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Veterinary tax to help CA budget crisis?

January 2, 2009 12:00:00 AM PST
With California facing a huge budget gap, one proposal to bring in new revenue is to tax veterinary care. Many pet owners obviously don't like the idea. And some veterinarians worry it could discourage owners from getting their pets the care they need.Many pet owners still have not heard of the proposed sales tax. Some veterinarians say if it passes it could add up to 9 percent on a vet bill.

Suzanne Peterson's 8-year-old boxer got a tumor removed last year. In 2008, she spent about $4000 on her dog.

Peterson worries what would happen if the proposed state sales tax on vet services passes.

"It would be a lot more difficult on our budget, and our bank account to have to pay more to bring him in," said Peterson.

Governor Schwarzenegger is proposing broadening the sales tax to a number of services including, veterinary care to close an $11.2 billion budget gap.

The California Veterinary Medical Association says the tax would increase the cost of vet care by about 9 percent.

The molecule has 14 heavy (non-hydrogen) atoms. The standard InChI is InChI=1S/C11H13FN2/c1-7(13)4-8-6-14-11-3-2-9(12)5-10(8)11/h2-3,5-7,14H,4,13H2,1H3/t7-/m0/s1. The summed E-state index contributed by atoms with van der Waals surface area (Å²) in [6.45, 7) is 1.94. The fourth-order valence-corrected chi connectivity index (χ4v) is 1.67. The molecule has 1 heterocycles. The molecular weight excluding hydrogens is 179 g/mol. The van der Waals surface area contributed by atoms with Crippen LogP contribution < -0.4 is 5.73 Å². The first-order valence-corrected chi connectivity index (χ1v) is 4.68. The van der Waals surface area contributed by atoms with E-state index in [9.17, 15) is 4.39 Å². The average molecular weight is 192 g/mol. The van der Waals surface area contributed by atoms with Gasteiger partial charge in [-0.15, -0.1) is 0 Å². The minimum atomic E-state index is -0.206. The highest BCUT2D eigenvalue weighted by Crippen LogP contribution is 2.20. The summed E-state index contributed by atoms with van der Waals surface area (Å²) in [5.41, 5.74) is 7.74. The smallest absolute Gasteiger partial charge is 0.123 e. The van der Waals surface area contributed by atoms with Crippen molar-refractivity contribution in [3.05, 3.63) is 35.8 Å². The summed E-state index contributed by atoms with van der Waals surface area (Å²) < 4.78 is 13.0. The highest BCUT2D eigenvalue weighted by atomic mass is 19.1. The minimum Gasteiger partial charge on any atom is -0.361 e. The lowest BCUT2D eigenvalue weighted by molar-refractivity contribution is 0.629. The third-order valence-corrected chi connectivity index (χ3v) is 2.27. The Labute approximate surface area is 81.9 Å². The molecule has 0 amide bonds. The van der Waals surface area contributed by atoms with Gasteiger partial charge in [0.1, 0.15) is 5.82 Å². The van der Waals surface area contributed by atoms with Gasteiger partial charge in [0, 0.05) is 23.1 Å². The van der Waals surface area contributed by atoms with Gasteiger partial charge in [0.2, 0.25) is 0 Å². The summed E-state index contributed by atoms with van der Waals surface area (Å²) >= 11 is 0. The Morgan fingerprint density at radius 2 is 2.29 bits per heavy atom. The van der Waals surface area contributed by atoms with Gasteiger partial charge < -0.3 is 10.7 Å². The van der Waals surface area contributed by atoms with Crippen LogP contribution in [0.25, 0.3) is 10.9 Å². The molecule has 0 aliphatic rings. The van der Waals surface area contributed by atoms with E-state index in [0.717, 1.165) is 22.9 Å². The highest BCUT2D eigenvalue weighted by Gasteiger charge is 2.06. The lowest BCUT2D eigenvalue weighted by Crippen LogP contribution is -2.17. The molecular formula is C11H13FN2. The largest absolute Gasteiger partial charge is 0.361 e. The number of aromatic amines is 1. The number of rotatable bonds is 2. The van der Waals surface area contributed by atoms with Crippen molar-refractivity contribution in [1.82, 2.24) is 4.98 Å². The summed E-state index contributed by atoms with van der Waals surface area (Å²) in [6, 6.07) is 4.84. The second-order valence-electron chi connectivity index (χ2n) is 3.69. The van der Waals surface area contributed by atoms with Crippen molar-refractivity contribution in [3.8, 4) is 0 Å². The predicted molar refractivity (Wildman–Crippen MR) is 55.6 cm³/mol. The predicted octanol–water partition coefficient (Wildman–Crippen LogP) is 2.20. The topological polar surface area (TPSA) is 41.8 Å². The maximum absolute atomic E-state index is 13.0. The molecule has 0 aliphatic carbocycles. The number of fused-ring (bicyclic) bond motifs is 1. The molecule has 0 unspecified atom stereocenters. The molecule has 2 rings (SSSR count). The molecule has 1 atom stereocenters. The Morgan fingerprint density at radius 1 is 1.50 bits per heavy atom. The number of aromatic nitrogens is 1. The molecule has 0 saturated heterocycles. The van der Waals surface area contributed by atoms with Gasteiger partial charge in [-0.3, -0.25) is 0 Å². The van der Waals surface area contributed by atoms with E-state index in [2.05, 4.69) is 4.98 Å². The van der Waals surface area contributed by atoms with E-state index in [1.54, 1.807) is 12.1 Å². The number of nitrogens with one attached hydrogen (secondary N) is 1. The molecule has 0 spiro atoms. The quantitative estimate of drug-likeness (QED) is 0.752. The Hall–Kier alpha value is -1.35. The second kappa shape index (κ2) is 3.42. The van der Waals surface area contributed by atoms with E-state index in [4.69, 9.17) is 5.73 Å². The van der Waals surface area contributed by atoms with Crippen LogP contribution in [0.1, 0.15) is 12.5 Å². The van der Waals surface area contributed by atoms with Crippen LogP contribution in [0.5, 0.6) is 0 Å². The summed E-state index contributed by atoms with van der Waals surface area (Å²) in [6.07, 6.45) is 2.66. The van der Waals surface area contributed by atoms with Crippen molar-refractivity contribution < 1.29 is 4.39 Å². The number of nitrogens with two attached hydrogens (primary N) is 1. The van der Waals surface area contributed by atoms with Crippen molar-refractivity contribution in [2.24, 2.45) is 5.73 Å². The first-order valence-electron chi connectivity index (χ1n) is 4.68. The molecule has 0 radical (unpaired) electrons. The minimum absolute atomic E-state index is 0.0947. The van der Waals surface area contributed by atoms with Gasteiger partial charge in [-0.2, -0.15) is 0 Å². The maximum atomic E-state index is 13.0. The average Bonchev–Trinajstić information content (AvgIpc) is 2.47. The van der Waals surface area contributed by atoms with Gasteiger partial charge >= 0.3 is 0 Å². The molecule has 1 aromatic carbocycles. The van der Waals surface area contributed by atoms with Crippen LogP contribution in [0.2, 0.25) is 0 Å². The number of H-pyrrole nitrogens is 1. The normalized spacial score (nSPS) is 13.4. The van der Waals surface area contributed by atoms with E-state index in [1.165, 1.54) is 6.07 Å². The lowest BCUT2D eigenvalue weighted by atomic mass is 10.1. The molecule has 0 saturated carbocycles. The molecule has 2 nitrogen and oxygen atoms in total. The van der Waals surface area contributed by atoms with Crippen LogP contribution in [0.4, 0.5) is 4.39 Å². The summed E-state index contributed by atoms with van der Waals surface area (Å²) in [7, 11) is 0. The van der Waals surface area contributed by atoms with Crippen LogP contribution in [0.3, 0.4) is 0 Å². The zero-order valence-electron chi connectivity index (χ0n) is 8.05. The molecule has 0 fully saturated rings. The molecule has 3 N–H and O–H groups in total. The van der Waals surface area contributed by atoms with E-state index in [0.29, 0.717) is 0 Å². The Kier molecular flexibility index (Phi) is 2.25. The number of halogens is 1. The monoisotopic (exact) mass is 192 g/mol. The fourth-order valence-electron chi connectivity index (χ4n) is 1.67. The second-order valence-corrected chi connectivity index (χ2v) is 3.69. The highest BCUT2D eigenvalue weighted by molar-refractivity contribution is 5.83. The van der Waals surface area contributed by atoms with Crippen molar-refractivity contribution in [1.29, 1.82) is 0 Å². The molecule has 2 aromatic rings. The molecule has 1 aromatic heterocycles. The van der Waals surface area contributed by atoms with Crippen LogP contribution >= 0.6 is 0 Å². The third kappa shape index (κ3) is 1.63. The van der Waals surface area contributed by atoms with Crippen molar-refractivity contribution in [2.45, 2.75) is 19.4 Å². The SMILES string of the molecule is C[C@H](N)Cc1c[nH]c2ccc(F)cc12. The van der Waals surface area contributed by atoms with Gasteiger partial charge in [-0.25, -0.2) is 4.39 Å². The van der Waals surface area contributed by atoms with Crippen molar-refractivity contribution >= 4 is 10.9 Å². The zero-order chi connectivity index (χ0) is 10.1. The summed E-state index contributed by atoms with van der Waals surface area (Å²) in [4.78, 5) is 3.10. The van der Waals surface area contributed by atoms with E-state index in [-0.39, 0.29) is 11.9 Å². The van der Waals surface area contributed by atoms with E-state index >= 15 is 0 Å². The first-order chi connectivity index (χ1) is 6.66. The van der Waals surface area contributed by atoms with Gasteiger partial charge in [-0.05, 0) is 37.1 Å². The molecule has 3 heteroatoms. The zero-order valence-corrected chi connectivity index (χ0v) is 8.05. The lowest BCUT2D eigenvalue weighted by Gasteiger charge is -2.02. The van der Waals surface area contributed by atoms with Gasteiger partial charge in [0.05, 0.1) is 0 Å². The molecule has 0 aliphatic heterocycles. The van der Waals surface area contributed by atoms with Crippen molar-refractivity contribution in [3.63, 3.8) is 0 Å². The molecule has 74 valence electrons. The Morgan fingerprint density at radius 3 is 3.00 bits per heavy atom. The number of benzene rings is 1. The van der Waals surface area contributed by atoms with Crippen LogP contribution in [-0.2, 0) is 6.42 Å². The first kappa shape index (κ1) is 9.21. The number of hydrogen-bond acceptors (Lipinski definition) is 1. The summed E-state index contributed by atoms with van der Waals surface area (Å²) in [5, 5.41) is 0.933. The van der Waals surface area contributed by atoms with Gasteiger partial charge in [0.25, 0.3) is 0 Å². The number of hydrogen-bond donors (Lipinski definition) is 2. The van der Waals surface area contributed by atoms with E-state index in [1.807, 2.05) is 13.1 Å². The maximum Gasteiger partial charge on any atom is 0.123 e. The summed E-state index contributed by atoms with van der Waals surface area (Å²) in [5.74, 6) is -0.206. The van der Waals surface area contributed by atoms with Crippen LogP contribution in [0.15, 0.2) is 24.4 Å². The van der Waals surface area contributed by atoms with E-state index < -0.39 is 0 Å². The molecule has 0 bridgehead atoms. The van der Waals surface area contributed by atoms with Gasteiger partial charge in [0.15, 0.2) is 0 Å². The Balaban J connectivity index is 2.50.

"Everybody you know is feeling the pinch because of the economy. So I think that the sales tax would make it more difficult for people to be able to afford necessary care for their pets," said Dr. Rachele Baker, Yorba Linda Veterinary Hospital.

Animal care experts worry the tax might lead to more pets ending up in shelters. Some vets question why target their services.

"Their proposal is strictly for veterinary services. Why put a sales tax on veterinary services and not on human medical services? So it doesn't make sense that they would tax medicine for animals, but not medicine for people," said Dr. Baker.

In the past the State of California Department of Finance says the proposal was not to single out any particular industry, but to find those where it would be easiest to collect sales tax.

"I don't think that it would help at all, because there is already so many pets and shelters -- especially with the economy the way it is. People are losing their homes. I just think it's going to be more devastating than helpful," said Peterson.


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